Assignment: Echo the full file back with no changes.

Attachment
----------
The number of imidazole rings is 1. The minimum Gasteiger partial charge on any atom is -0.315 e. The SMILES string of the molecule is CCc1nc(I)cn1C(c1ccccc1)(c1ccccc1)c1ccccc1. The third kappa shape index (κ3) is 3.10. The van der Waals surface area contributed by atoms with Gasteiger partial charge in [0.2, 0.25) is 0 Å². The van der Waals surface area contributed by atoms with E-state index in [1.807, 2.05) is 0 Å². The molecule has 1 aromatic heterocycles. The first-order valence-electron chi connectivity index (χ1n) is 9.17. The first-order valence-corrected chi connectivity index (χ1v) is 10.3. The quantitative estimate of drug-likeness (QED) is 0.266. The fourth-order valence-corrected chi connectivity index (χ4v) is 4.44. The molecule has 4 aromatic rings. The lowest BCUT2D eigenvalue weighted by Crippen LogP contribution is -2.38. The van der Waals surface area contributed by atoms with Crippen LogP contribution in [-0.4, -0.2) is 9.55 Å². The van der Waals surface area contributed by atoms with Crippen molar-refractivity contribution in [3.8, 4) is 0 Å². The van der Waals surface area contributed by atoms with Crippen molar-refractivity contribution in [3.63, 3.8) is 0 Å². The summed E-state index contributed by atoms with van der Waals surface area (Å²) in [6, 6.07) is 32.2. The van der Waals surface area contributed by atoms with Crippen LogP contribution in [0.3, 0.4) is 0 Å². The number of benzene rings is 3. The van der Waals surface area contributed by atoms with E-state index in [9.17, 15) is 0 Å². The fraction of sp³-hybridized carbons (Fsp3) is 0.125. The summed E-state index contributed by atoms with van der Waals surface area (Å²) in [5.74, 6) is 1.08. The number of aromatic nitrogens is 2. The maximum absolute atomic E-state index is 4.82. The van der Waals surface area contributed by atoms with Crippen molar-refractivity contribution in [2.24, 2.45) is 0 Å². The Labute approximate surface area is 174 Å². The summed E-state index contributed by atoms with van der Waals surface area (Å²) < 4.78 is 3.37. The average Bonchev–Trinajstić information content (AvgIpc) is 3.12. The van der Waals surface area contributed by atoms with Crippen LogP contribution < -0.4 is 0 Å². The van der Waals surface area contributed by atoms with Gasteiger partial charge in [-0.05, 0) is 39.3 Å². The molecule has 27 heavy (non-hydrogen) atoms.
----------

The number of imidazole rings is 1. The minimum Gasteiger partial charge on any atom is -0.315 e. The SMILES string of the molecule is CCc1nc(I)cn1C(c1ccccc1)(c1ccccc1)c1ccccc1. The third kappa shape index (κ3) is 3.10. The van der Waals surface area contributed by atoms with Gasteiger partial charge in [0.2, 0.25) is 0 Å². The van der Waals surface area contributed by atoms with E-state index in [1.807, 2.05) is 0 Å². The molecule has 1 aromatic heterocycles. The first-order valence-electron chi connectivity index (χ1n) is 9.17. The first-order valence-corrected chi connectivity index (χ1v) is 10.3. The quantitative estimate of drug-likeness (QED) is 0.266. The fourth-order valence-corrected chi connectivity index (χ4v) is 4.44. The molecule has 4 aromatic rings. The lowest BCUT2D eigenvalue weighted by Crippen LogP contribution is -2.38. The van der Waals surface area contributed by atoms with Crippen LogP contribution in [-0.4, -0.2) is 9.55 Å². The van der Waals surface area contributed by atoms with Crippen molar-refractivity contribution in [3.8, 4) is 0 Å². The van der Waals surface area contributed by atoms with Crippen molar-refractivity contribution in [3.63, 3.8) is 0 Å². The summed E-state index contributed by atoms with van der Waals surface area (Å²) in [6, 6.07) is 32.2. The van der Waals surface area contributed by atoms with Crippen LogP contribution in [0.3, 0.4) is 0 Å². The number of benzene rings is 3. The van der Waals surface area contributed by atoms with E-state index in [9.17, 15) is 0 Å². The fraction of sp³-hybridized carbons (Fsp3) is 0.125. The summed E-state index contributed by atoms with van der Waals surface area (Å²) in [5.74, 6) is 1.08. The number of aromatic nitrogens is 2. The maximum absolute atomic E-state index is 4.82. The van der Waals surface area contributed by atoms with Crippen molar-refractivity contribution in [2.24, 2.45) is 0 Å². The Labute approximate surface area is 174 Å². The summed E-state index contributed by atoms with van der Waals surface area (Å²) < 4.78 is 3.37. The average Bonchev–Trinajstić information content (AvgIpc) is 3.12. The van der Waals surface area contributed by atoms with Crippen LogP contribution < -0.4 is 0 Å². The van der Waals surface area contributed by atoms with Gasteiger partial charge in [-0.05, 0) is 39.3 Å². The molecule has 27 heavy (non-hydrogen) atoms.